EXIT_CALL_RESULT - Set by the user exit routines to instruct the caller how
to respond when each exit call completes (see below).
Oracle GoldenGate Fundamentals Student Guide

EXIT_CALL_RESULT is set by the user exit routines and instructs the caller how to
respond when each exit call completes. The following results can be specified by the
operator’s routines:
EXIT_OK_VAL - If the routine does nothing to respond to an event, OK is
assumed. If the call specified PROCESS_RECORD or DISCARD_RECORD and
OK_VAL is returned, the caller processes the record buffer returned by the user
exit and uses the parameters set by the exit .
EXIT_IGNORE_VAL - Reject records for further processing.
EXIT_STOP_VAL - Instructs the caller to STOP immediately.
EXIT_ABEND_VAL - Instructs the caller to ABEND immediately.
EXIT_PROCESSED_REC_VAL - Instructs Extract or Replicat to skip the
record, but update the statistics that are printed to the eport file for that table
and for that operation type.

EXIT_PARAMS supplies information to the user exit routine, such as the program
name and user-defined parameters. You can process a single data record multiple
times:
PROGRAM_NAME - Specifies the full path and name of the calling process,
for example \ggs\extract or \ggs\replicat. Use this parameter when loading a
GoldenGate callback routine using the Windows API or to identify the calling
program when user exits are used with both Extract and Replicat processing.
FUNCTION_PARAM - Allows you to pass a parameter that is a literal string
to the user exit. Specify the parameter with the EXITPARAM option of a
TABLE or MAP statement. FUNCTION_PARAM can also be used at exit call
startup to pass the parameters that are specified in the PARAMS option of the
CUSEREXIT parameter.
MORE_RECS_IND Set on return from an exit. For database records,
determines whether Extract or Replicat processes the record again. This
allows the user exit to output many records per record processed by Extract, a
common function when converting Enscribe to SQL (data normalization). To
request the same record again, set MORE_RECS_IND to CHAR_NO_VAL or
CHAR_YES_VAL.

ERCALLBACK executes a callback routine. A user callback routine retrieves context


information from the Extract or Replicat process and its context values, including the
record itself, when the call type is one of the following:
EXIT_CALL_PROCESS_RECORD
EXIT_CALL_DISCARD_RECORD
EXIT_CALL_DISCARD_ASCII_RECORD
Syntax: ERCALLBACK (<function_code>, <buffer>, <result_code>);
<function_code> The function to be executed by the callback routine. The
user callback routine behaves differently based on the function code passed to
the callback routine. While some functions can be used for both Extract and
Replicat, the validity of
the function in one process or the other is dependent on the input parameters
that are set for that function during the callback routine.
<buffer> A void pointer to a buffer containing a predefined structure
associated with the specified function code.

                                      
173
<result_code> The status of the function executed by the callback routine.
The result code returned by the callback routine indicates whether or not the
callback function was successful.
See the Oracle GoldenGate Reference Guide for function codes and result codes.

User Exits – Implementing

 On Windows: create a DLL in C and create a routine to be called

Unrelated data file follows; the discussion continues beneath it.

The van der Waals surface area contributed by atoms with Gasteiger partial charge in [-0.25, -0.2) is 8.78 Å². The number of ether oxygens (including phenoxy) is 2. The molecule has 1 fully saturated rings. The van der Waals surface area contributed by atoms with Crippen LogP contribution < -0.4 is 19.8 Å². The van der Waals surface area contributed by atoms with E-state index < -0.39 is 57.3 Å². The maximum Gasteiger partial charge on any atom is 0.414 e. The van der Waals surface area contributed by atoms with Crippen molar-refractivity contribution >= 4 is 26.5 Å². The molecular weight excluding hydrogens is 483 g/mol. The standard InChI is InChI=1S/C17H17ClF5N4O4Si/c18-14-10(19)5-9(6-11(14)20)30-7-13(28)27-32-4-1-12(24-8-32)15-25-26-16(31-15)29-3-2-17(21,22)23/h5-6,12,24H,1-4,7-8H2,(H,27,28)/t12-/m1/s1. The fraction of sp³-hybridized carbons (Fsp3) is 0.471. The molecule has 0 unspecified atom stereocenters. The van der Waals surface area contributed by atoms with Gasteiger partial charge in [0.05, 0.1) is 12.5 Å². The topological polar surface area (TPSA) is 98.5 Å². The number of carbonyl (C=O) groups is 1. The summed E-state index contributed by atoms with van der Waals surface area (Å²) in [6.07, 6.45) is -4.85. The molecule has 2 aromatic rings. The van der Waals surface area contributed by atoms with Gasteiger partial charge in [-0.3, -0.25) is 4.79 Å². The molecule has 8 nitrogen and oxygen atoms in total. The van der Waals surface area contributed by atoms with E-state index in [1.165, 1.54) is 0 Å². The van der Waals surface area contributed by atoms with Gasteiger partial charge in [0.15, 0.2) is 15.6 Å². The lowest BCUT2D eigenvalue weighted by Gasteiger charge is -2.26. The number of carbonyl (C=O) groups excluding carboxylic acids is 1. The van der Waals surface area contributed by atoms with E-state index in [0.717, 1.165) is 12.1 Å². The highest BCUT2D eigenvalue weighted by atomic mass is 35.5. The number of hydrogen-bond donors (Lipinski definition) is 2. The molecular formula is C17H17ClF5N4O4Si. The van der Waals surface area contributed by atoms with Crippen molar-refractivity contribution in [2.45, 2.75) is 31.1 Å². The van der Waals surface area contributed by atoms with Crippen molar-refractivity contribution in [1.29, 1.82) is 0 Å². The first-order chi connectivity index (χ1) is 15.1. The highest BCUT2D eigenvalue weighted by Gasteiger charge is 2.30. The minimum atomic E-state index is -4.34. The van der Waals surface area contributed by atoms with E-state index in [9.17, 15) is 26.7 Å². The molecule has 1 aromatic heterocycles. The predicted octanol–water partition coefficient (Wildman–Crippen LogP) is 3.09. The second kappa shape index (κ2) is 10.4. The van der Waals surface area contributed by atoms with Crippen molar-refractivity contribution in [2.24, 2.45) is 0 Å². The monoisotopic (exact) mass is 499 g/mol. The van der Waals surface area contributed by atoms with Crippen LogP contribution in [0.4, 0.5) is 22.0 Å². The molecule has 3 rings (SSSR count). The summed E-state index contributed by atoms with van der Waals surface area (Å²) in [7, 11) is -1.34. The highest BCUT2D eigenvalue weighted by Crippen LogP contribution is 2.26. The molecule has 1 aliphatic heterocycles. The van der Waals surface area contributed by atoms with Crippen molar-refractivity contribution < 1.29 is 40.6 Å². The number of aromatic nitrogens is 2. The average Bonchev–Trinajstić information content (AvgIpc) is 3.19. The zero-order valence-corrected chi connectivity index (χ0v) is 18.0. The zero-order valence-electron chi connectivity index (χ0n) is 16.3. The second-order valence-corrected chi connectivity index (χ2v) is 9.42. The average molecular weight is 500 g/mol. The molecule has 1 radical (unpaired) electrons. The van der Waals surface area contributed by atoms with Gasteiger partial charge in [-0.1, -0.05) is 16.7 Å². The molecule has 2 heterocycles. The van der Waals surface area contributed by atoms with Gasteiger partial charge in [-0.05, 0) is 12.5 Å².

from Extract or Replicat

 On UNIX: Create a shared object in C and create a routine to be


called from Extract or Replicat

 The routine must accept the following parameters:


 EXIT_CALL_TYPE
 EXIT_CALL_RESULT
 EXIT_PARAMS

 In the source for the DLL/shared object, include the “usrdecs.h”


file (in the GoldenGate install directory)

 Call the ERCALLBACK function from the shared object to retrieve


record and application context information

To implement user exits on Windows, perform the following steps:


1. On Windows: create a user exit DLL in C and export a routine to be called from
Extract or Replicat. On Unix: create a shared object in C and create a routine to be
called from GoldenGate. This routine is the communication point between Extract or
Replicat and your routines.

You can define the name of the routine, but it must accept the following user exit
parameters:
EXIT_CALL_TYPE
EXIT_CALL_RESULT
EXIT_PARAMS

Example export syntax for MyUserExit routine


__declspec(dllexport) void MyUserExit (
exit_call_type_def exit_call_type,
exit_result_def *exit_call_result,
exit_params_def *exit_params)

2. In the source for the DLL/shared object, include the usrdecs.h file. This file
contains type definitions, return status values, callback function codes, and a number
of other definitions.

3. Include callback routines in the user exit when applicable. Callback routines
retrieve record and application context information, and modify the contents of data
records.
Oracle GoldenGate Fundamentals Student Guide

Extract and Replicat export an ERCALLBACK function to be called from the user exit
routine. The user exit must explicitly load the callback function at run-time using the
appropriate Windows/Unix API calls.

User Exits - Samples

 Sample user exit files are located in <GoldenGate installation


directory>/ UserExitExamples

 Each directory contains the .c file as well as makefiles and a


readme.txt file.

Sample User Exits


exitdemo.c shows how to initialize the user exit, issue callbacks at given exit points,
and modify data. The demo is not specific to any database type.
exitdemo_passthru.c shows how the PASSTHRU option of the CUSEREXIT
parameter can be used in an Extract data pump.
exitdemo_more_recs.c shows an example of how to use the same input record